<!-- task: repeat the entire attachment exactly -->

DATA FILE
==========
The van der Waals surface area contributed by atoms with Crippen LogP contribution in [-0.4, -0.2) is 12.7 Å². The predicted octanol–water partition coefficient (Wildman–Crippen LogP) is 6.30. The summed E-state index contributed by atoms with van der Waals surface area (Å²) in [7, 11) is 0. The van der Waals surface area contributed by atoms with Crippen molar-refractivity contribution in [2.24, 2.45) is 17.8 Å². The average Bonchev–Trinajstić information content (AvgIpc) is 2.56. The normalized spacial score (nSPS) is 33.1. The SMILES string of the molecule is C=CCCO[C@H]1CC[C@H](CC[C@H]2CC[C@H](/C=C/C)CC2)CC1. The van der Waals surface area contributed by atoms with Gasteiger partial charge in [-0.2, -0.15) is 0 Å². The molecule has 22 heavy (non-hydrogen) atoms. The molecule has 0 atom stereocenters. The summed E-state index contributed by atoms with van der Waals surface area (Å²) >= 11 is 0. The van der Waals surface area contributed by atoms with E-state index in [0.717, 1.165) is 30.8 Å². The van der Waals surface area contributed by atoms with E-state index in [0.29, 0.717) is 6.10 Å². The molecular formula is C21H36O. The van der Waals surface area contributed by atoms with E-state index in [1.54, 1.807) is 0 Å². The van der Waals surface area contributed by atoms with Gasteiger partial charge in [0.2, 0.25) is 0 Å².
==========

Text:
The van der Waals surface area contributed by atoms with Crippen LogP contribution in [-0.4, -0.2) is 12.7 Å². The predicted octanol–water partition coefficient (Wildman–Crippen LogP) is 6.30. The summed E-state index contributed by atoms with van der Waals surface area (Å²) in [7, 11) is 0. The van der Waals surface area contributed by atoms with Crippen molar-refractivity contribution in [2.24, 2.45) is 17.8 Å². The average Bonchev–Trinajstić information content (AvgIpc) is 2.56. The normalized spacial score (nSPS) is 33.1. The SMILES string of the molecule is C=CCCO[C@H]1CC[C@H](CC[C@H]2CC[C@H](/C=C/C)CC2)CC1. The van der Waals surface area contributed by atoms with Gasteiger partial charge in [-0.2, -0.15) is 0 Å². The molecule has 22 heavy (non-hydrogen) atoms. The molecule has 0 atom stereocenters. The summed E-state index contributed by atoms with van der Waals surface area (Å²) >= 11 is 0. The van der Waals surface area contributed by atoms with E-state index in [0.717, 1.165) is 30.8 Å². The van der Waals surface area contributed by atoms with E-state index in [0.29, 0.717) is 6.10 Å². The molecular formula is C21H36O. The van der Waals surface area contributed by atoms with E-state index in [1.54, 1.807) is 0 Å². The van der Waals surface area contributed by atoms with Gasteiger partial charge in [0.2, 0.25) is 0 Å².